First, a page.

UK Supreme Court Rules Against QBE on Policy Wording




More bad news on Monday from QBE after another COVID-19 court ruling went against it - this time in the UK.

The NSW Court of Appeal in November ruled that QBE, IAG and other insurers in Australia were liable for up to $2 billion in claims from the use of a wrong definition of the world ‘pandemic’ because their business interruption insurance policies did not use an updated meaning (contained in a new Biosecurity Act passed by Federal Parliament) of what a ‘pandemic’ was.

Yesterday the shares fell 5.7% (to end at $8.08) after it was on the wrong end of a UK court ruling relating to business interruption policy wordings during COVID.

The UK Supreme Court handed down its decision on Friday night, Sydney time, on an appeal against the country’s High Court’s September 2020 ruling in a test case run by the key UK regulator, the Financial Conduct Authority (FCA).

The test case was undertaken by the UK regulator to resolve legal issues concerning the interpretation of common business interruption policy wordings, including some policy wordings of QBE’s UK policies, in the context of whether those policy wordings respond to COVID-19 and related government-mandated lockdowns.

QBE and five other insurers had been in a legal battle with the UK’s Financial Conduct Authority (FCA) over definitions in business interruption insurance and the pandemic.

QBE will now put more money aside in what it calls “risk margin strengthening” for to meet the cost of any potential claims.

QBE told investors that its forecasts given last month of a $US1.5 billion statutory loss for the year ended December 31 should not be “materially” different after the latest decision.

That is because the red ink will be offset by “higher than anticipated investment income” and boosts from better results in its other insurance portfolios, QBE said.

The UK Supreme Court judges firstly upheld the September ruling in the High Court which found QBE was liable for some claims for COVID-related losses.

But it also overturned other parts of the September ruling that had backed QBE’s argument against paying some other claims.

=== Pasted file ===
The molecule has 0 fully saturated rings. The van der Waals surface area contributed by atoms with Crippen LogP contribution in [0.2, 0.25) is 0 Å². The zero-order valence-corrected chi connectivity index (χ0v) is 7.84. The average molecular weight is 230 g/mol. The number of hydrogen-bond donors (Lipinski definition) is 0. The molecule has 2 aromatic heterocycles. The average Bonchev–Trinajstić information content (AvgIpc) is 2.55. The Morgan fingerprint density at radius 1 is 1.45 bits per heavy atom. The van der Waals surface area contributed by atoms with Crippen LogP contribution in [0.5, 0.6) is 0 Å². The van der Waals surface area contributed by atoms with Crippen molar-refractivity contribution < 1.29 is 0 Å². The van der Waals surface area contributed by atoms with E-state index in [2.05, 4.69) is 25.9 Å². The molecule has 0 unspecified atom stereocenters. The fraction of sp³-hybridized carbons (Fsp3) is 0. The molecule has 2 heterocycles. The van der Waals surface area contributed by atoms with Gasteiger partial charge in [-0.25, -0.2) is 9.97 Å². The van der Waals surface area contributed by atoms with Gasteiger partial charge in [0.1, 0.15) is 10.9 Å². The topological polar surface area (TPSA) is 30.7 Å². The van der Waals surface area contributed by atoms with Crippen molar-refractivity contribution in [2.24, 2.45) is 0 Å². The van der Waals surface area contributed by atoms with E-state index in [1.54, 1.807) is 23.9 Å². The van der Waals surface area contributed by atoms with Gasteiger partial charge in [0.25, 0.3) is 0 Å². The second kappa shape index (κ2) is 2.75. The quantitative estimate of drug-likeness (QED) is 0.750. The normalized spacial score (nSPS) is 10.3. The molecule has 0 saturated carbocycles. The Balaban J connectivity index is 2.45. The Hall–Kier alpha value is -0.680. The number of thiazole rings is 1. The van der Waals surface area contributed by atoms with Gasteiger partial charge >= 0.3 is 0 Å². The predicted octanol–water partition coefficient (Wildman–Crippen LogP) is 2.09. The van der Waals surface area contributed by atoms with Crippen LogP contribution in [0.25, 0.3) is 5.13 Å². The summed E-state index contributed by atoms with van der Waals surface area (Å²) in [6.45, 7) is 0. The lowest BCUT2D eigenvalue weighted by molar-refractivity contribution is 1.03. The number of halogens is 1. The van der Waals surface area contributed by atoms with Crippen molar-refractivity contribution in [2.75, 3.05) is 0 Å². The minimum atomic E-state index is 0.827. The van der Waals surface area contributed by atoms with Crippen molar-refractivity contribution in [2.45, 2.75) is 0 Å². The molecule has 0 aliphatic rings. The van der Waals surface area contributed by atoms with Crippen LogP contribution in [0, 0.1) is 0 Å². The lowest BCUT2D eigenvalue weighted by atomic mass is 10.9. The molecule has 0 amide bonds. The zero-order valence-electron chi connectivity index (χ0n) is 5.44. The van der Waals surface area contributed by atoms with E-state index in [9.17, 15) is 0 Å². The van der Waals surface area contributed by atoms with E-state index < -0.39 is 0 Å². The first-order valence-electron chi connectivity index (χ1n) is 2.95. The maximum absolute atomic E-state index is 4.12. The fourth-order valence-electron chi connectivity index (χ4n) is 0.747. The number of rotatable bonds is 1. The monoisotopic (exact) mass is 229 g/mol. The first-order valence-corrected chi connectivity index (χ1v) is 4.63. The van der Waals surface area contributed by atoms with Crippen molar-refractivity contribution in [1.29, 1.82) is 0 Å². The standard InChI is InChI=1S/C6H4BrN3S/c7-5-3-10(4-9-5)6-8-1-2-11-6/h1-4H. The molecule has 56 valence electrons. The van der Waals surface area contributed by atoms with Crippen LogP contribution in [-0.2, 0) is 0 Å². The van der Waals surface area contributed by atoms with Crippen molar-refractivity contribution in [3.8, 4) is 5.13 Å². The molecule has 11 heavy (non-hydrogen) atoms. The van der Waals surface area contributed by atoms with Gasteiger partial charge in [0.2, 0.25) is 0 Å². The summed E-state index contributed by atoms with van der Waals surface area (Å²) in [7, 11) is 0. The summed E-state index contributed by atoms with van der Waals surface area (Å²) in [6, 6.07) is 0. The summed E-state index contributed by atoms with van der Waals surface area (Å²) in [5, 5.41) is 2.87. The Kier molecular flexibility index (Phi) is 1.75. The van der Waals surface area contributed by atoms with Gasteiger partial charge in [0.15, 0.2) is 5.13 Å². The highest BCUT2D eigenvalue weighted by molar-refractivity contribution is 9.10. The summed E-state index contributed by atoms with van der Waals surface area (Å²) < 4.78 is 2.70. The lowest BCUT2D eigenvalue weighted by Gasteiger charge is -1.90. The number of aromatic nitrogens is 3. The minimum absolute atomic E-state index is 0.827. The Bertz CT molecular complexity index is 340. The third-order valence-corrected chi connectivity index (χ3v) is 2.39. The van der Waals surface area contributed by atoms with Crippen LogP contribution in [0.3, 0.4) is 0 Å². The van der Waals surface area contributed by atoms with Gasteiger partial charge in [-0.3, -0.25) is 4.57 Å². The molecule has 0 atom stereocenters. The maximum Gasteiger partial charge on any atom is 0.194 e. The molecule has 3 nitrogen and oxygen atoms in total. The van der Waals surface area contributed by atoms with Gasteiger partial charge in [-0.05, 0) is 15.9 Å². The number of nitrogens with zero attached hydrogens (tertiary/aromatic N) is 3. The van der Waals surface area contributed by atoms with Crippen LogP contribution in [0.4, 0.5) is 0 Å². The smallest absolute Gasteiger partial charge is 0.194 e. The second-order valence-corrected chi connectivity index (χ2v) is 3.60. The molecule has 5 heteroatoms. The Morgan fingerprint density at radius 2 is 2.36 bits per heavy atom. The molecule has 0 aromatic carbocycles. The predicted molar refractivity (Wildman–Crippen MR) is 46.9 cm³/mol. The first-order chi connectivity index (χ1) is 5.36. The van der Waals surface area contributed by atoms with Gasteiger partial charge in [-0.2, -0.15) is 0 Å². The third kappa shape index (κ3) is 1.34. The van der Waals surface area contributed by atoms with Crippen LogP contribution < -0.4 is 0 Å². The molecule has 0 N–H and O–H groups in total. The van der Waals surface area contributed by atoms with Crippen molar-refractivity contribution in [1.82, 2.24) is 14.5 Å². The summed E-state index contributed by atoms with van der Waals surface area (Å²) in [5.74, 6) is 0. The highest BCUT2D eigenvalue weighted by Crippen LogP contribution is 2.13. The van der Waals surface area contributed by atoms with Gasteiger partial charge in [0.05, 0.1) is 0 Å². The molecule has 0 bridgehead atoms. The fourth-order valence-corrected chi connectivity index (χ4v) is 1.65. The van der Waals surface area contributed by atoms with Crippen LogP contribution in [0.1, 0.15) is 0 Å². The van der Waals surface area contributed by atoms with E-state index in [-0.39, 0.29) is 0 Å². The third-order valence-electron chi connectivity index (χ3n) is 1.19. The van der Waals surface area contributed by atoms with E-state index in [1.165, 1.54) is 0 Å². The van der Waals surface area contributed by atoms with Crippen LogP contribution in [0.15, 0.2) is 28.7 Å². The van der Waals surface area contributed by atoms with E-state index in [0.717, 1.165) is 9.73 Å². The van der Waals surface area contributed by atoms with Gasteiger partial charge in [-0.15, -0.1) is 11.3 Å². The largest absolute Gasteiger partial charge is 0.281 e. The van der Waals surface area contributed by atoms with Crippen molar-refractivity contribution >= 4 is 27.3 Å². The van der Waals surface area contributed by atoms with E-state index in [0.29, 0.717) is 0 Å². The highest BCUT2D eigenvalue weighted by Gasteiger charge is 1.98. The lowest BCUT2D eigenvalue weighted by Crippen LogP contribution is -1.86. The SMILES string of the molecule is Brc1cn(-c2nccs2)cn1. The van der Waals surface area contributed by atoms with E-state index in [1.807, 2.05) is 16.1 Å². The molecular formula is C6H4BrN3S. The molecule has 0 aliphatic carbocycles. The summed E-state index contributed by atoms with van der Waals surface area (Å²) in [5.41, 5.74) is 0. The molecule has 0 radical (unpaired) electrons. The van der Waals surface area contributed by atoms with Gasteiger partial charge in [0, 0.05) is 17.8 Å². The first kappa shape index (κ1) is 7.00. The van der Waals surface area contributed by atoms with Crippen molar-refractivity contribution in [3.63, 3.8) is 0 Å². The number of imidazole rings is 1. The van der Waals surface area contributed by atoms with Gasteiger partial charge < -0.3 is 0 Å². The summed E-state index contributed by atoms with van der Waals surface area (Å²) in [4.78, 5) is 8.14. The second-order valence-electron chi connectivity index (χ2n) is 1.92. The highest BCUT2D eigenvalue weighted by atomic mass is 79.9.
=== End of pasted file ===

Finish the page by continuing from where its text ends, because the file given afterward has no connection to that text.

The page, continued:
QBE said on Monday the ruling was one that  “overturning established case law precedent” with the court reversing “the ruling in favour of QBE with respect to the other two of QBE’s three notifiable disease policy wordings examined”.

“All other insurers were unsuccessful on their main grounds of appeal while the FCA was successful on its grounds of appeal,” QBE said.

The FCA said the Supreme Court had “ruled that cover may be available for partial closure of premises [as well as full closure] and for mandatory closure orders that were not legally binding; that valid claims should not be reduced because the loss would have resulted in any event from the pandemic; and that two additional policy types from insurer QBE provide cover”.

“This will mean that more policyholders will have valid claims and some pay-outs will be higher,” the FCA said.

While the decision means QBE could cop a larger gross level of claims in the UK, the company’s stuck by its own forecasts of the “net cost remains unchanged at $US70 million”.

But this comes at a cost in its reinsurance arrangements as any extra claims in the UK will eat up some of  into reinsurance protection.

That in turn will reduce the amount of reinsurance cover for other COVID claims in Australia, of which QBE could have a lot.

“The increase in gross UK insurance business interruption claims has the effect of utilising additional aggregate reinsurance limit thereby reducing downside protection with respect to potential Australian business interruption claims,” QBE said on Monday.

Total COVID-19 related claims for 2020 were to be $US655 million after the extra $US185 million hit. The total COVID-19 impact is expected to be $US785 million.